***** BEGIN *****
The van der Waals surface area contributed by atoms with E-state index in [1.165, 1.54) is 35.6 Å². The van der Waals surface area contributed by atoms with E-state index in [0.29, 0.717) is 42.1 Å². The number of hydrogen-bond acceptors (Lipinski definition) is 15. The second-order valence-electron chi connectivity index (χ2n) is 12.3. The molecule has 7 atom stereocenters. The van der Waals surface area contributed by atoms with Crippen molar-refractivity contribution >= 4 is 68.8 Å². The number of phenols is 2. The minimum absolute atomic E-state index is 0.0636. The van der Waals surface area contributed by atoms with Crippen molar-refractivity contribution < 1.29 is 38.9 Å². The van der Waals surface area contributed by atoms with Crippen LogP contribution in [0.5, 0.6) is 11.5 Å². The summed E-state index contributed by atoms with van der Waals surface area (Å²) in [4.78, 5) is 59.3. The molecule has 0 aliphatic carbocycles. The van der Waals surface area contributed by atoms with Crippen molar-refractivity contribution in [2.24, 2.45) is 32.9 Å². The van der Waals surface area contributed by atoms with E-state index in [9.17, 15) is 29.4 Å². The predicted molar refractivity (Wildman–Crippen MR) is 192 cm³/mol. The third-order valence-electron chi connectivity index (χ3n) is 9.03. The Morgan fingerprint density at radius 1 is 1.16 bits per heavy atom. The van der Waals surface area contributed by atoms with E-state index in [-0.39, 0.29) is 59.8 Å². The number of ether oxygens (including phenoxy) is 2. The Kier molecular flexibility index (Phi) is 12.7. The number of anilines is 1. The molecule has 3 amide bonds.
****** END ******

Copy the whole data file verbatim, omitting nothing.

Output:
The van der Waals surface area contributed by atoms with E-state index in [1.165, 1.54) is 35.6 Å². The van der Waals surface area contributed by atoms with E-state index in [0.29, 0.717) is 42.1 Å². The number of hydrogen-bond acceptors (Lipinski definition) is 15. The second-order valence-electron chi connectivity index (χ2n) is 12.3. The molecule has 7 atom stereocenters. The van der Waals surface area contributed by atoms with Crippen molar-refractivity contribution >= 4 is 68.8 Å². The number of phenols is 2. The minimum absolute atomic E-state index is 0.0636. The van der Waals surface area contributed by atoms with Crippen molar-refractivity contribution < 1.29 is 38.9 Å². The van der Waals surface area contributed by atoms with Crippen LogP contribution in [0.5, 0.6) is 11.5 Å². The summed E-state index contributed by atoms with van der Waals surface area (Å²) in [4.78, 5) is 59.3. The molecule has 0 aliphatic carbocycles. The van der Waals surface area contributed by atoms with Crippen molar-refractivity contribution in [2.24, 2.45) is 32.9 Å². The van der Waals surface area contributed by atoms with E-state index in [9.17, 15) is 29.4 Å². The predicted molar refractivity (Wildman–Crippen MR) is 192 cm³/mol. The third-order valence-electron chi connectivity index (χ3n) is 9.03. The Morgan fingerprint density at radius 1 is 1.16 bits per heavy atom. The van der Waals surface area contributed by atoms with E-state index in [-0.39, 0.29) is 59.8 Å². The number of ether oxygens (including phenoxy) is 2. The Kier molecular flexibility index (Phi) is 12.7. The number of anilines is 1. The molecule has 3 amide bonds.